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Black Friday is losing its luster among toy-buying parents

Games and puzzles have soared in popularity during the lockdown, but parents preparing for the busy holiday toy-buying season expect to purchase fewer gifts overall this year, especially on Black Friday.

Almost half of parents surveyed by Parent Tested Parent Approved, a Canadian group that allows consumers to test and rank toy brands, said they won’t buy as many presents this holiday season because there will be fewer celebrations. More than 70% don’t plan to visit stores on Black Friday, the day after Thanksgiving when retailers heavily discount their products.

The responses reflect trends that major toy companies are already seeing. Parents are snapping up classic games and puzzles to enjoy at home, but families are having fewer social encounters that might spur other kinds of purchasing. And shopping this year is starting earlier and on the web, posing a new challenge for retailers used to moving truckloads of toys on Black Friday.

“Typically when we do these surveys, we find that 90% or higher say they are doing their holiday shopping on Black Friday,” Sharon Vinderine, founder and chief executive officer of PTPA, said in a phone interview. The lack of interest this time around was “shocking.”

This year’s toy-buying trends can all be linked to coronavirus. Locked in isolation, people purchased so many simple card games and jigsaw puzzles that retailers reported shortages. While toymakers have mostly resolved Covid-related supply-chain disruptions, low-tech entertainment options that promote physical activity, family bonding or imagination have continued to reign supreme.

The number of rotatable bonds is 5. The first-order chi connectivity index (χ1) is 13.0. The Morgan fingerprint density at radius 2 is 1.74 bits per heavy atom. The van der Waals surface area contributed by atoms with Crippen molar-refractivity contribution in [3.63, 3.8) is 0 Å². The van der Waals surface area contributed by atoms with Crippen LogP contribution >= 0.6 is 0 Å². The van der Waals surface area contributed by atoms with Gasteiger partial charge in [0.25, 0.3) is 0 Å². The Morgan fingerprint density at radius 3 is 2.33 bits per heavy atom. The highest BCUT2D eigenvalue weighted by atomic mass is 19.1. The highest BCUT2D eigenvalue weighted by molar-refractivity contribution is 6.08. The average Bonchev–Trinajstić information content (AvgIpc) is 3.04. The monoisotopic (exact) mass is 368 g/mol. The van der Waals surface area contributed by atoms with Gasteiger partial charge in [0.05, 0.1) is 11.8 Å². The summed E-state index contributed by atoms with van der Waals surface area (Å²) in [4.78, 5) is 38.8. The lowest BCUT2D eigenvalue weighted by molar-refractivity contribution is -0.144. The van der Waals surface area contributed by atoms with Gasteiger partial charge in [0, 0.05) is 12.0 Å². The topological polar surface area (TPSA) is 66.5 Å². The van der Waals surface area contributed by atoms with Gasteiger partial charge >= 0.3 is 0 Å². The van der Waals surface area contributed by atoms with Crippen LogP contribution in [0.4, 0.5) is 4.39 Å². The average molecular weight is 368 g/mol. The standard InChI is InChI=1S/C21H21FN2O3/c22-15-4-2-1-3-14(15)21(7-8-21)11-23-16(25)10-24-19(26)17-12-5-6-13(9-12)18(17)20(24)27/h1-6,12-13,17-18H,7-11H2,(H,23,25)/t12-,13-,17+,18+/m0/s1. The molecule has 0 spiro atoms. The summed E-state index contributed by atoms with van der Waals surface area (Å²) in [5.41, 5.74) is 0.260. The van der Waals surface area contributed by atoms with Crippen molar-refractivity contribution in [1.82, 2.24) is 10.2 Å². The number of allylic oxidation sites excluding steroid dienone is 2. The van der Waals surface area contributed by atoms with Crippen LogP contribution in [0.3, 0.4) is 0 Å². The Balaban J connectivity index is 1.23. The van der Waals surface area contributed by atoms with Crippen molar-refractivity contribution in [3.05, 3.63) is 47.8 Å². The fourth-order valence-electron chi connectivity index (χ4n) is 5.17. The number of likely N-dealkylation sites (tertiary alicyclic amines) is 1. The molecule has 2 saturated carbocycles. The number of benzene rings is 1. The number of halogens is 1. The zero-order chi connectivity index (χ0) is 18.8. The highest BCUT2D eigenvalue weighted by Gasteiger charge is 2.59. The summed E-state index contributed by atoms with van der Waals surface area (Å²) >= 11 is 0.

Low Tech

Last week, Mattel Inc. reported Barbie doll sales jumped about 20% in the third quarter from a year earlier, while the manufacturer of Rubik’s Cubes said this week it may sell an extra 2 million of the popular toy in 2020. In the PTPA survey, conducted in mid-October, more than 60% of 2,180 respondents said they’d avoid buying their kids products with screens this holiday season.

“Typically the manufacturers are putting out the highest-tech products at this time; that’s what’s being promoted,” Vinderine said. “This year, that has to be different. Parents have zero interest in it.”

At the same time, holiday purchases may slide overall. Parents surveyed by PTPA said they are more budget-conscious than normal this year, with the U.S. still experiencing high unemployment. Typically consumers wait until Black Friday and buy up gifts to dole out at gatherings for the next month, Vinderine said.

But only 5.6% of parents in the survey said they’d be buying more gifts in 2020. About 48% are purchasing fewer gifts, and 47% expect to buy the same amount. Of those who plan to buy less, almost all said they want to bolster their savings.

Parents surveyed said they’re happy there’s less pressure to spend in 2020. About 60% said they felt “relief” there won’t be as many holiday gatherings.

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